The Editor's Choice

Welcome to the blog of the editorial team at Adam Matthew Digital. Here we will bring you snippets from the fascinating collections we have the privilege of handling on a daily basis, as well as posts about our travels to various archives and conferences across the world.

Also featured are special guest blogs by leading academics on their personal collection highlights. Please subscribe to recieve new blog posts direct to your inbox.

Teaching with digitised primary sources
03 April 2020

The Outreach team pull some of our favourite suggestions from faculty members who use online primary sources in their teaching…

“Please Sir, I Want Some More...”: The Reality of Workhouse Dietaries
01 April 2020

This is a special guest blog by Peter Higginbotham, a freelance author and historian who is also a member of the Editorial Board for Adam Matthew’s new resource, Poverty, Philanthropy and Social Conditions in Victorian Britain.

Oliver Twist’s words in the dining hall of the Mudfog workhouse are one of the best-known literary quotations in the English language. As a result, we all know exactly what workhouse inmates had to eat. Gruel. But how accurate was Dickens’ portrayal?

27 March 2020

This month we are celebrating both Women’s History Month and Mothering Sunday here in the UK. In honour of these celebrations, I have decided to write this week’s Editor’s Choice Blog about Sojourner Truth, an African American abolitionist, women’s rights activist and brave and devoted mother, who defied the odds to become reunited with her son.

20 March 2020

While we all face uncertainty about what to expect from the coming weeks and months, I wanted to use this blog to end this week on a lighter note and highlight some of the fantastic content I was able to find sitting on my sofa.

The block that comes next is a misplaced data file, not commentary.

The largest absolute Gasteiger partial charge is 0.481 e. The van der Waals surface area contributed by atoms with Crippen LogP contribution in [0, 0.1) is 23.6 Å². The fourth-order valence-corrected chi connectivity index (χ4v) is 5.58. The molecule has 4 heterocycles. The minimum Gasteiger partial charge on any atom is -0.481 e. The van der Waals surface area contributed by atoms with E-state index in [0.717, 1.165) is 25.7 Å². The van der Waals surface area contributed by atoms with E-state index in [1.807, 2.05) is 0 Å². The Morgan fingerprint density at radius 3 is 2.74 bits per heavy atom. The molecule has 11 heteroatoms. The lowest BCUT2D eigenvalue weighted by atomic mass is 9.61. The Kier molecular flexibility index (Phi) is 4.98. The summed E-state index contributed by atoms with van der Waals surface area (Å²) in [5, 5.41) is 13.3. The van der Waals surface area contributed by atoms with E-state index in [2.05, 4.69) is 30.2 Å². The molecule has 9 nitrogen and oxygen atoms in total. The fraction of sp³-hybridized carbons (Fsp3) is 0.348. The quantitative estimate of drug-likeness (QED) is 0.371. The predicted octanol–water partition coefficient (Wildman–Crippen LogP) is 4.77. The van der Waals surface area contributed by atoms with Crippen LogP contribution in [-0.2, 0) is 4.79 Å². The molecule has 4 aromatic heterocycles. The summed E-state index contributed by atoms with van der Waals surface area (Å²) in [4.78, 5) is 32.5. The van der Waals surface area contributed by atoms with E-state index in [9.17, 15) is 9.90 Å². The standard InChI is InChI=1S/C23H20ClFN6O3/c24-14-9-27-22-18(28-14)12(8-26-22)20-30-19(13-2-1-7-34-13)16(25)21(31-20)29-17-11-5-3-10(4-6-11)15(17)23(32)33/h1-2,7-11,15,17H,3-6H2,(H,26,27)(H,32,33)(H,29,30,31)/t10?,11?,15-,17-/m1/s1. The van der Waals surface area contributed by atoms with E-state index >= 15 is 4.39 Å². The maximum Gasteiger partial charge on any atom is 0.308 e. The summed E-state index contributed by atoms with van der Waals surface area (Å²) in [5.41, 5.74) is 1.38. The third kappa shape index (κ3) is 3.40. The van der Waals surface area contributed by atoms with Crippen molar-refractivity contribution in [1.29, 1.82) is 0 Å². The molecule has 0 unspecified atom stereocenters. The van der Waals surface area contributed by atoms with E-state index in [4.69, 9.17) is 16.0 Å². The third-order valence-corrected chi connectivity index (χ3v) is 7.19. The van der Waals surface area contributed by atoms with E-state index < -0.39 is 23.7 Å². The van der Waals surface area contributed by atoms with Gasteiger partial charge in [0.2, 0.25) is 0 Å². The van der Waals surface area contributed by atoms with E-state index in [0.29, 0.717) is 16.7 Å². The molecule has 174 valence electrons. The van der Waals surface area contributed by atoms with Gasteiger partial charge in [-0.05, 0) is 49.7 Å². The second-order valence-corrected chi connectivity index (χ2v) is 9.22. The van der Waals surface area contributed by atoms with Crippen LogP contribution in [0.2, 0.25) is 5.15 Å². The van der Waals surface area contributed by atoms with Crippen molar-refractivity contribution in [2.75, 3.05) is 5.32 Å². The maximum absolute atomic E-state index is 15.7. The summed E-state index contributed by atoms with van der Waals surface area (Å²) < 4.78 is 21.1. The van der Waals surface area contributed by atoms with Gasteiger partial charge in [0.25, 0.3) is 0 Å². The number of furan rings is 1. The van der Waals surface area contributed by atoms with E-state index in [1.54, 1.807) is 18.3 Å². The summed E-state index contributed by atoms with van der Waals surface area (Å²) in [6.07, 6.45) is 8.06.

“The workhouse looms before us”: Administering the New Poor Law
12 March 2020

In 1834, the system of relief for the poor in England and Wales was overhauled by the Poor Law Amendment Act. This aimed to re-organise and centralise the administration of poor relief across the country, establishing deterrent workhouses and strict regulation of outdoor relief to reduce escalating relief costs. Within Adam Matthew’s newly released Poverty, Philanthropy and Social Conditions in Victorian Britain, it’s possible to explore the complex details of this new legislation’s implementation, as well as its accompanying social, political and economic repercussions.

Alexander Hamilton and the Reynolds Pamphlet
06 March 2020

If, like me, you love nothing more than a smash-hit stage musical to ignite a keen interest in revolutionary history then I’d encourage you to look no further than American History, 1493-1945 where you can find a trove of documents from the Gilder Lehrman Institute on the rise and fall of Alexander Hamilton.

Defending the Enemy: John Adams and the Boston Massacre of 1770
28 February 2020

Next week marks the 250th anniversary of the Boston Massacre, one of the key milestones on the road to the American Revolution.On the evening of 5th March 1770, in a snowy Boston, eight British soldiers led by Captain Thomas Preston confronted a crowd of Bostonians, who had gathered to protest outside the Custom House.